Mexico's energy reforms begin to pay off

31 Jul 2017 Amanda Nelson

The recent news of a major discovery and a planned fast-tracked development in the Sureste Basin comes as a validation both of Mexico's celebrated energy reforms and its ability to adapt to changing market forces. When reporting on the potentially world class Zama discovery, Talos Energy CEO Tim Duncan commented that the discovery represents exactly what the Mexican government hoped to achieve with the reforms: new capital and participants leading to new resources and higher revenues. Along the same lines, when Eni announced an increased reserve estimate and plans for an accelerated development plan of the Amoca field, CEO Claudio Descalzi commented that the company hopes to be the first foreign investor to establish an operated, commercial field in Mexico, marking what he termed would be the first tangible success of the energy reforms. Although it may now appear all but assured that Mexico's energy reforms will lead to increased production and a more robust energy sector overall, for a time that outlook was far from certain, as Mexico's first bid round was very nearly derailed by the crash in oil prices.

Figure 1: Oil prices and Mexico's energy reforms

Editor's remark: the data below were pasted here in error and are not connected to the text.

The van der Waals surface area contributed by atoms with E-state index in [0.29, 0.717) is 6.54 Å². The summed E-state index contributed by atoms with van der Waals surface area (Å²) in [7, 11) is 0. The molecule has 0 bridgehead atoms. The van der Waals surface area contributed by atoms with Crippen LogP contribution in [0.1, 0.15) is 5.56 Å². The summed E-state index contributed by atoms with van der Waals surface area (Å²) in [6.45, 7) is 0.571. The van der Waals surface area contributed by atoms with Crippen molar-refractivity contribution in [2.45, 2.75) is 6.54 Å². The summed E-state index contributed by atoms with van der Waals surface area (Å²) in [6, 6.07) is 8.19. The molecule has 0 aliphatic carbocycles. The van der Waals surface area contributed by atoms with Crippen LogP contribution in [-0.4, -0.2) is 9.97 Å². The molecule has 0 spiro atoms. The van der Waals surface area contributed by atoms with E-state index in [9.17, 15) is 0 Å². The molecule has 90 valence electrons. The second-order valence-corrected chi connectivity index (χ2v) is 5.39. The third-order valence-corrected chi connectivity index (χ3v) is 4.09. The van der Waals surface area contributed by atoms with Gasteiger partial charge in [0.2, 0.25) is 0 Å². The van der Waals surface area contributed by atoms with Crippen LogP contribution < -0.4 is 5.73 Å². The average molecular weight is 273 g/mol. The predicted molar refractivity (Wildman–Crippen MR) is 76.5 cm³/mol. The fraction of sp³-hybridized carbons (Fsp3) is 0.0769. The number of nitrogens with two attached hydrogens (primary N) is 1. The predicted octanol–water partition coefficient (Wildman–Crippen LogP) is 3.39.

When Mexico initiated its historic energy reforms in early 2013, it was against a backdrop of flagging production (oil volumes dropped from a peak of 3.4 MMb/d in 2004 to around 2.5 MMb/d in 2013), poor performance from state-owned oil giant Pemex and steadily rising oil prices. When President Pena Nieto made a speech calling for the opening of Mexico's long-closed energy sector on 17 March 2013, oil prices were averaging USD 93 per barrel, and would rise above USD 100 per barrel later in the same year. The first wave of constitutional amendments passed in December 2013, allowing foreign companies to enter the upstream sector and ending the 75-year Pemex monopoly, followed by further, secondary legislation in mid-2014. Ronda Zero saw the assignment of 83% of proved and probable (2P) resources to Pemex, but with total proved resources estimated at 13 Bboe (as of end-2014), the remaining resources were expected to be more than sufficient to attract industry attention. However, in between the beginning of energy reforms and the launch of the first tranche of Ronda Uno, the oil price began its plunge, reaching what was at the time, a low point of USD 55 a barrel in December 2014. As a result, despite the high anticipation leading up to the Ronda Uno offering, initial industry attention failed to meet expectations, as the majority of operators began to pull back from new investments, slashing capital expenditure and focusing on the development of lower risk assets. Ultimately however, the two agencies primarily responsible for the promotion and regulation of the upstream sector, the Comision Nacional de Hidrocarburos (CNH) and the Secretaria de Energia (SENER) proved adept at adjusting financial requirements, contract terms and bidding rules in response to criticism and requests from stakeholders, which resulted in increased industry interest after an initially disappointing rate of participation. However, as the government take from both fields detailed below is expected to be 83% - 90% of profits, including tax and royalties, it is also clear that the agencies have retained control over the nations considerable resources.